Document Detail

Significance of respiratory artifact in the electrocardiogram.
MedLine Citation:
PMID:  18929715     Owner:  NLM     Status:  MEDLINE    
Electrocardiographic artifact is generally considered to be a nuisance. Respiratory artifact, however, is a physiologic signal that may carry useful diagnostic information. Our goal was to evaluate the characteristics, prevalence, and clinical significance of respiratory artifact observed in electrocardiograms (ECGs). ECGs exhibiting repetitive microoscillations were systematically collected. The morphologic characteristics of the microoscillations were analyzed and their association with the respiratory cycle was evaluated using simultaneous respiratory waveform tracings. The presence and rate of respiratory artifact were correlated with the patient's clinical status, including medical diagnoses and the need for ventilatory support. During a 30-month period, respiratory artifact was detected in 320 12-lead ECGs. It was best seen in leads II, III, aVF, and V5. Respiratory artifact occurred during the inspiratory phase and its rate correlated precisely with objective measures of the respiratory rate. The majority of patients with respiratory artifact revealed diseases of the respiratory (26.6%) and circulatory systems (24.0%) and, of note, respiratory artifact was never detected in patients with normal cardiorespiratory function; 43.5% of patients with respiratory artifact required ventilatory support, including 28.2% requiring continuous mechanical ventilation. Successful treatment of the underlying condition resulted in a decrease in the rate or in complete disappearance of the respiratory artifact. In conclusion, respiratory artifact is commonly seen in routine 12-lead ECGs of hospitalized patients. It is associated with a high-risk state of increased work of breathing due to either compromised cardiac or pulmonary function. Additionally, the presence of respiratory artifact enables precise evaluation of the respiratory rate-a commonly miscalculated vital sign.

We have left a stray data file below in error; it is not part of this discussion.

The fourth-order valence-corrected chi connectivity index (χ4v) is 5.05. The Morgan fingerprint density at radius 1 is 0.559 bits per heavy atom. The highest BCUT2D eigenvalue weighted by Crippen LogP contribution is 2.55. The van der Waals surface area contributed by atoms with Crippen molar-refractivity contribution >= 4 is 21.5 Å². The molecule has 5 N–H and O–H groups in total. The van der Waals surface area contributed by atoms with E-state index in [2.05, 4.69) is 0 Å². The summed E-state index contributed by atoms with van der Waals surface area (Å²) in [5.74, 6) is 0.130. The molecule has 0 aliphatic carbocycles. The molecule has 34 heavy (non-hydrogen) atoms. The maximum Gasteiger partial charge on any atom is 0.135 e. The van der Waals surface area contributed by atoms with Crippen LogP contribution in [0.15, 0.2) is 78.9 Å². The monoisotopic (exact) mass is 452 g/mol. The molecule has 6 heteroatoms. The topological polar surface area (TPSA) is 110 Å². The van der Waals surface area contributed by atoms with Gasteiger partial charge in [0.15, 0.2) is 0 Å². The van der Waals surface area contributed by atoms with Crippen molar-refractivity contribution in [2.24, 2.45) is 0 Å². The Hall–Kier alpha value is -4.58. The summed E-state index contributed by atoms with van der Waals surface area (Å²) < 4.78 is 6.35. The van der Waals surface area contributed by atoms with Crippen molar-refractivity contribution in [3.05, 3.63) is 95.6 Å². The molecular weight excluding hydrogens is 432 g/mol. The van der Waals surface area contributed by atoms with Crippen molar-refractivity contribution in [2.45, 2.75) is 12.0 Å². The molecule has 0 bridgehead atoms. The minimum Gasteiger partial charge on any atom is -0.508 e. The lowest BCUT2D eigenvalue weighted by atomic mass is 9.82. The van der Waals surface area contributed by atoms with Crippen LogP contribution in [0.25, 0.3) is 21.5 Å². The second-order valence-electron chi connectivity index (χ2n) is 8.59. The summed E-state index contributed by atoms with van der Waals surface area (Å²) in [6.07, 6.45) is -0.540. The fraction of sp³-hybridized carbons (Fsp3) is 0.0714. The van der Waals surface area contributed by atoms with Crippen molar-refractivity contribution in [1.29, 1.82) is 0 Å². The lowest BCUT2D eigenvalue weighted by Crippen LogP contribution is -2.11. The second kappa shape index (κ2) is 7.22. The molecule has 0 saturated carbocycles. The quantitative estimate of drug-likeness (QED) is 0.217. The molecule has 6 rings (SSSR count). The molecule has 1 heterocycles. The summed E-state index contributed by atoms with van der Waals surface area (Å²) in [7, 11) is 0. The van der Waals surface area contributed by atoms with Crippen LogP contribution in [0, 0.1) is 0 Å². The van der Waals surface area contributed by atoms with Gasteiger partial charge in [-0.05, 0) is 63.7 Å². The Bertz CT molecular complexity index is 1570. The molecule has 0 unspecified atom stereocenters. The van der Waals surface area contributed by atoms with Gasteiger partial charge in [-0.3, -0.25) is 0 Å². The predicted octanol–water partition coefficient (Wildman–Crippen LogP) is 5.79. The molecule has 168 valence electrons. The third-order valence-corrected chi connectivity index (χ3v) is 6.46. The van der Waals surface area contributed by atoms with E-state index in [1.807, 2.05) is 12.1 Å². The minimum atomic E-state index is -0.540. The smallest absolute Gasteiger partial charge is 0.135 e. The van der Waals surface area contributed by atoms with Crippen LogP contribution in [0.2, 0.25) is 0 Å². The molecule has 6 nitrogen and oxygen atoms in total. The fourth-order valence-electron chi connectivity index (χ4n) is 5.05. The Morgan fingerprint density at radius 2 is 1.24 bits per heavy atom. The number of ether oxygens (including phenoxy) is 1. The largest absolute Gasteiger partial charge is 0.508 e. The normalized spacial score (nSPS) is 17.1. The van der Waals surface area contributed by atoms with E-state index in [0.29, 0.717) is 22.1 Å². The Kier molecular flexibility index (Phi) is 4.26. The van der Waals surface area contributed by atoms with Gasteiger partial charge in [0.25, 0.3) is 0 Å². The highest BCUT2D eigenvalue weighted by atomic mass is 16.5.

Laszlo Littmann; Stephen L Rennyson; Brian P Wall; Jeremy M Parker
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Publication Detail:
Type:  Comparative Study; Journal Article     Date:  2008-07-25
Journal Detail:
Title:  The American journal of cardiology     Volume:  102     ISSN:  1879-1913     ISO Abbreviation:  Am. J. Cardiol.     Publication Date:  2008 Oct 
Date Detail:
Created Date:  2008-10-20     Completed Date:  2008-11-06     Revised Date:  -    
Medline Journal Info:
Nlm Unique ID:  0207277     Medline TA:  Am J Cardiol     Country:  United States    
Other Details:
Languages:  eng     Pagination:  1090-6     Citation Subset:  AIM; IM    
Department of Internal Medicine, Carolinas Medical Center, Charlotte, North Carolina, USA.
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MeSH Terms
Aged, 80 and over
Cardiovascular Diseases / complications,  physiopathology*
Follow-Up Studies
Lung Diseases / complications,  physiopathology*
Middle Aged
Predictive Value of Tests
Respiratory Mechanics / physiology*
Work of Breathing / physiology*

From MEDLINE®/PubMed®, a database of the U.S. National Library of Medicine

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